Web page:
Foods to Avoid if you Have Thyroid Problems:
I’ve found that these 10 foods cause the most problems for thyroid patients. Learn which foods you should avoid if you have thyroid disease of any type.
The Complete List of Thyroid Lab tests:
The list includes optimal ranges, normal ranges, and the complete list of tests you need to diagnose and manage thyroid disease correctly!
The Difference Between Hypothyroidism and Thyroid Hormone Resistance Syndromes
We know that thyroid hormone resistance exists, but how does it compare to hypothyroidism?
In a sense, they are actually very similar.
To better understand what I mean, let’s look at exactly how the body regulates your thyroid.
This part can get a little confusing but hang in there as it’s very important to understand:
Here’s how it works:
- It all starts in your brain with your hypothalamus where thyroid hormone in the bloodstream is first sensed. Depending on the amount of hormone in your blood, your hypothalamus then sends a signal to your pituitary gland in the form of TRH (a hormone).
- The pituitary gland senses the amount of TRH and releases TSH in response.
- TSH then travels through your blood to your thyroid gland (located in your neck) and responds to this stimulus by producing T4 and T3 thyroid hormones.
- T4 and T3 thyroid hormones then travel throughout your body to target cells. They could be transported from your neck all the way to your toe or to your brain or to your gut.
- Thyroid hormones must then gather around their target cells, be transported across the cell membrane, and touch specific thyroid hormone receptors.
- After doing its job in your cells, thyroid hormone then travels back to your brain via the bloodstream where it is sensed by the hypothalamus and the process continues over and over.
If you’re a little bit confused after reading this, don’t worry.
It’s not necessary for you to have this completely memorized, but to just have a basic understanding of how it works.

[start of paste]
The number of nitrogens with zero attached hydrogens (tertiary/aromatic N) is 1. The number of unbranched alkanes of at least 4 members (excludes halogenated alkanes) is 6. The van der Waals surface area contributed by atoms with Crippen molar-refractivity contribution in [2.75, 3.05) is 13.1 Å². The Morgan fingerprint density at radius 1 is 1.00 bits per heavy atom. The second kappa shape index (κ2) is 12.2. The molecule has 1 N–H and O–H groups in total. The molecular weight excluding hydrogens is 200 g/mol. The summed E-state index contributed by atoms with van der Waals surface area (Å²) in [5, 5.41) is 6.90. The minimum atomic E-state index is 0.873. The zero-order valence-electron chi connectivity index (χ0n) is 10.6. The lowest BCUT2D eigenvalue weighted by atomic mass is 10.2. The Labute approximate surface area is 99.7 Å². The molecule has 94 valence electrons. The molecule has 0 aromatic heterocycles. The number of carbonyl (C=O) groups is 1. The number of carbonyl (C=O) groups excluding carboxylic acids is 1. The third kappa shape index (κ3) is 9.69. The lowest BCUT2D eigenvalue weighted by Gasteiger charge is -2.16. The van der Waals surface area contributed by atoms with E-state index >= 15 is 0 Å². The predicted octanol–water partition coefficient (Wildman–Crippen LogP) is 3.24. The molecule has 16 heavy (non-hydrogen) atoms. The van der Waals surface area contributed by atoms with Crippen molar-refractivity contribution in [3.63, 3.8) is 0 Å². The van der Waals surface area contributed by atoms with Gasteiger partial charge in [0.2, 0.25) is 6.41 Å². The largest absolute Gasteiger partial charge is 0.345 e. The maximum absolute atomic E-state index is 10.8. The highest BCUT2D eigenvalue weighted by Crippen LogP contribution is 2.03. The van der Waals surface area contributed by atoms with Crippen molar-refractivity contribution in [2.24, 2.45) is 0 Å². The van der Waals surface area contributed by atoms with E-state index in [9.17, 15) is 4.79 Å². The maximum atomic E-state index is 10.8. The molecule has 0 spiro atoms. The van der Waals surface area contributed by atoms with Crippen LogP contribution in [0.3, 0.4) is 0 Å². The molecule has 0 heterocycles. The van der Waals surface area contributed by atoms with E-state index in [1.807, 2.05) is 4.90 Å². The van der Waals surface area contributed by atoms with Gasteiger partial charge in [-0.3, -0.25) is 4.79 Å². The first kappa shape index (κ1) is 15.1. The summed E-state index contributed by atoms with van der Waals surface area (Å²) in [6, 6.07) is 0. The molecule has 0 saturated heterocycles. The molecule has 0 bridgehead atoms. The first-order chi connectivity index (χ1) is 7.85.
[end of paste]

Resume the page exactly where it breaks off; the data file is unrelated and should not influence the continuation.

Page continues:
What you need to know is that if any of these steps are not working properly, then the end result will be a reduction in thyroid function and the symptoms of hypothyroidism.
This could happen in your brain, it could happen in your thyroid gland, or it could happen in your cells.
When it happens in your brain, we call it central hypothyroidism (4).
When it happens in your thyroid gland, we call it primary hypothyroidism (5).
When it happens in your cells, we call it thyroid resistance or tissue-level hypothyroidism (6).
While every single case results in decreased thyroid function and, technically, hypothyroidism, each problem manifests a little bit differently and will impact your lab tests in a slightly different way.
You may have had a thyroid condition for many years and have never been made aware of these distinctions, and that’s actually not that uncommon.
The reason for this is that the most common causes of hypothyroidism result from problems with the thyroid gland directly.
The most common of these is Hashimoto’s thyroiditis which results in the destruction of the thyroid gland.
For this reason, most doctors don’t spend a lot of time testing for problems in your pituitary gland, your hypothalamus, or your cells to see if the problem is there instead.
They just tend to automatically assume if you have hypothyroidism that you must have a problem with your thyroid gland.
And this probably explains why most doctors aren’t familiar with thyroid resistance as a cause of hypothyroidism and why if you mention this condition, they will most likely give you a strange look.
But that doesn’t make it any less real or any less of a problem.
For all intents and purposes, you can think of thyroid hormone resistance as a type of hypothyroidism because it results in decreased thyroid function at the cellular level.